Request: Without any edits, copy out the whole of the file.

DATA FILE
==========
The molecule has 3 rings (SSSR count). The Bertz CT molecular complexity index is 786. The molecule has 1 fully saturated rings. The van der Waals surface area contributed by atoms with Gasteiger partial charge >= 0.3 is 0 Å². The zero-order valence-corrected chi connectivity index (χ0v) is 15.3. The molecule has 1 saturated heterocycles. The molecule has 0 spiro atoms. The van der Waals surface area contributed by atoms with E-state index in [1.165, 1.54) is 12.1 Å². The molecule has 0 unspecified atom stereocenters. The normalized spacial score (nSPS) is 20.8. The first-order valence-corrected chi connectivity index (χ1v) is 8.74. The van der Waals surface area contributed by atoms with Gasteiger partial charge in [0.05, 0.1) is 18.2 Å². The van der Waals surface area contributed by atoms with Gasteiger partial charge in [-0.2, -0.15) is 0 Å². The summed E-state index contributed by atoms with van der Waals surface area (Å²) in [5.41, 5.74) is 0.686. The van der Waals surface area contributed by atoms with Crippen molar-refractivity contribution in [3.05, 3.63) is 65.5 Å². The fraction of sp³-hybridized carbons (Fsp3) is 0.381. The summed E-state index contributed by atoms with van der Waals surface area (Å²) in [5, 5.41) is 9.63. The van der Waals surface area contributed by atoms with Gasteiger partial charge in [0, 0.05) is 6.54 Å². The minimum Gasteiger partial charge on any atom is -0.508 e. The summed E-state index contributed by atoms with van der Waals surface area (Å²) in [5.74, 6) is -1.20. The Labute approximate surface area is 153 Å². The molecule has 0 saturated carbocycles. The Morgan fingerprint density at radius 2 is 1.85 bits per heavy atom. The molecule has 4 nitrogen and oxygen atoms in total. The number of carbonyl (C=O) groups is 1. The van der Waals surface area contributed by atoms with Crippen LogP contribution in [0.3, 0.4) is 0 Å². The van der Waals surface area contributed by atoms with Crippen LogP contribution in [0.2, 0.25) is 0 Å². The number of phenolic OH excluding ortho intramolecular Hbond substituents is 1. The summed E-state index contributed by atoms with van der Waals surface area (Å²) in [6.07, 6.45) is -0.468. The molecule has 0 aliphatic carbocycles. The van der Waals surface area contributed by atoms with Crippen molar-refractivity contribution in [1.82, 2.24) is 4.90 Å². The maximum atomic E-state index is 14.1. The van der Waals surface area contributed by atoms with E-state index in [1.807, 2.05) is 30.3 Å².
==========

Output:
The molecule has 3 rings (SSSR count). The Bertz CT molecular complexity index is 786. The molecule has 1 fully saturated rings. The van der Waals surface area contributed by atoms with Gasteiger partial charge >= 0.3 is 0 Å². The zero-order valence-corrected chi connectivity index (χ0v) is 15.3. The molecule has 1 saturated heterocycles. The molecule has 0 spiro atoms. The van der Waals surface area contributed by atoms with E-state index in [1.165, 1.54) is 12.1 Å². The molecule has 0 unspecified atom stereocenters. The normalized spacial score (nSPS) is 20.8. The first-order valence-corrected chi connectivity index (χ1v) is 8.74. The van der Waals surface area contributed by atoms with Gasteiger partial charge in [0.05, 0.1) is 18.2 Å². The van der Waals surface area contributed by atoms with Gasteiger partial charge in [-0.2, -0.15) is 0 Å². The summed E-state index contributed by atoms with van der Waals surface area (Å²) in [5.41, 5.74) is 0.686. The van der Waals surface area contributed by atoms with Crippen molar-refractivity contribution in [3.05, 3.63) is 65.5 Å². The fraction of sp³-hybridized carbons (Fsp3) is 0.381. The summed E-state index contributed by atoms with van der Waals surface area (Å²) in [5, 5.41) is 9.63. The van der Waals surface area contributed by atoms with Gasteiger partial charge in [0, 0.05) is 6.54 Å². The minimum Gasteiger partial charge on any atom is -0.508 e. The summed E-state index contributed by atoms with van der Waals surface area (Å²) in [5.74, 6) is -1.20. The Labute approximate surface area is 153 Å². The molecule has 0 saturated carbocycles. The Morgan fingerprint density at radius 2 is 1.85 bits per heavy atom. The molecule has 4 nitrogen and oxygen atoms in total. The number of carbonyl (C=O) groups is 1. The van der Waals surface area contributed by atoms with Crippen LogP contribution in [0.3, 0.4) is 0 Å². The van der Waals surface area contributed by atoms with Crippen LogP contribution in [0.2, 0.25) is 0 Å². The number of phenolic OH excluding ortho intramolecular Hbond substituents is 1. The summed E-state index contributed by atoms with van der Waals surface area (Å²) in [6.07, 6.45) is -0.468. The molecule has 0 aliphatic carbocycles. The van der Waals surface area contributed by atoms with Crippen molar-refractivity contribution in [1.82, 2.24) is 4.90 Å². The maximum atomic E-state index is 14.1. The van der Waals surface area contributed by atoms with E-state index in [1.807, 2.05) is 30.3 Å².